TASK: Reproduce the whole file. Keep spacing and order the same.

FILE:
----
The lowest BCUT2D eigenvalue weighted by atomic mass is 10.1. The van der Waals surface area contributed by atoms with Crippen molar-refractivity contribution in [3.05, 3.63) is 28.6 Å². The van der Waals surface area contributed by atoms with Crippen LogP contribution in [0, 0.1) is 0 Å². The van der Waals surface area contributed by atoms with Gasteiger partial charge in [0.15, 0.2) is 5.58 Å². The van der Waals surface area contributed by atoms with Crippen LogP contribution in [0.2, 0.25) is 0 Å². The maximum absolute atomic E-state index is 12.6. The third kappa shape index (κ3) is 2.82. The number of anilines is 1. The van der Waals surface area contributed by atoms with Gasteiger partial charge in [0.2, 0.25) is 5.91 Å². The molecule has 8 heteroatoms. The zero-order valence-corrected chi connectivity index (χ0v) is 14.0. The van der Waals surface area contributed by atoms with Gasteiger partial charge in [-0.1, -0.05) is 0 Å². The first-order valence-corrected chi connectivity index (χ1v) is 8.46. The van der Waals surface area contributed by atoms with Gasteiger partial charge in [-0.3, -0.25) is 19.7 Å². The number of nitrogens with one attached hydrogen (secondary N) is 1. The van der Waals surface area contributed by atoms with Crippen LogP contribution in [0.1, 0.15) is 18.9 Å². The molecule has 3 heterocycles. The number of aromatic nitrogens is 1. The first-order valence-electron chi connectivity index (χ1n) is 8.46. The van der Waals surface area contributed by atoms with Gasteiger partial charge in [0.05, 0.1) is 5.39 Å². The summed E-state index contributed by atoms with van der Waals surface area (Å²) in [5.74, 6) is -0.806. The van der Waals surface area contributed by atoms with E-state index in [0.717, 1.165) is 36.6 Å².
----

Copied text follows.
The lowest BCUT2D eigenvalue weighted by atomic mass is 10.1. The van der Waals surface area contributed by atoms with Crippen molar-refractivity contribution in [3.05, 3.63) is 28.6 Å². The van der Waals surface area contributed by atoms with Crippen LogP contribution in [0, 0.1) is 0 Å². The van der Waals surface area contributed by atoms with Gasteiger partial charge in [0.15, 0.2) is 5.58 Å². The van der Waals surface area contributed by atoms with Crippen LogP contribution in [0.2, 0.25) is 0 Å². The maximum absolute atomic E-state index is 12.6. The third kappa shape index (κ3) is 2.82. The number of anilines is 1. The van der Waals surface area contributed by atoms with Gasteiger partial charge in [0.2, 0.25) is 5.91 Å². The molecule has 8 heteroatoms. The zero-order valence-corrected chi connectivity index (χ0v) is 14.0. The van der Waals surface area contributed by atoms with Gasteiger partial charge in [-0.1, -0.05) is 0 Å². The first-order valence-corrected chi connectivity index (χ1v) is 8.46. The van der Waals surface area contributed by atoms with Gasteiger partial charge in [-0.3, -0.25) is 19.7 Å². The number of nitrogens with one attached hydrogen (secondary N) is 1. The van der Waals surface area contributed by atoms with Crippen LogP contribution in [0.1, 0.15) is 18.9 Å². The molecule has 3 heterocycles. The number of aromatic nitrogens is 1. The first-order valence-electron chi connectivity index (χ1n) is 8.46. The van der Waals surface area contributed by atoms with Gasteiger partial charge in [0.05, 0.1) is 5.39 Å². The summed E-state index contributed by atoms with van der Waals surface area (Å²) in [5.74, 6) is -0.806. The van der Waals surface area contributed by atoms with E-state index in [0.717, 1.165) is 36.6 Å².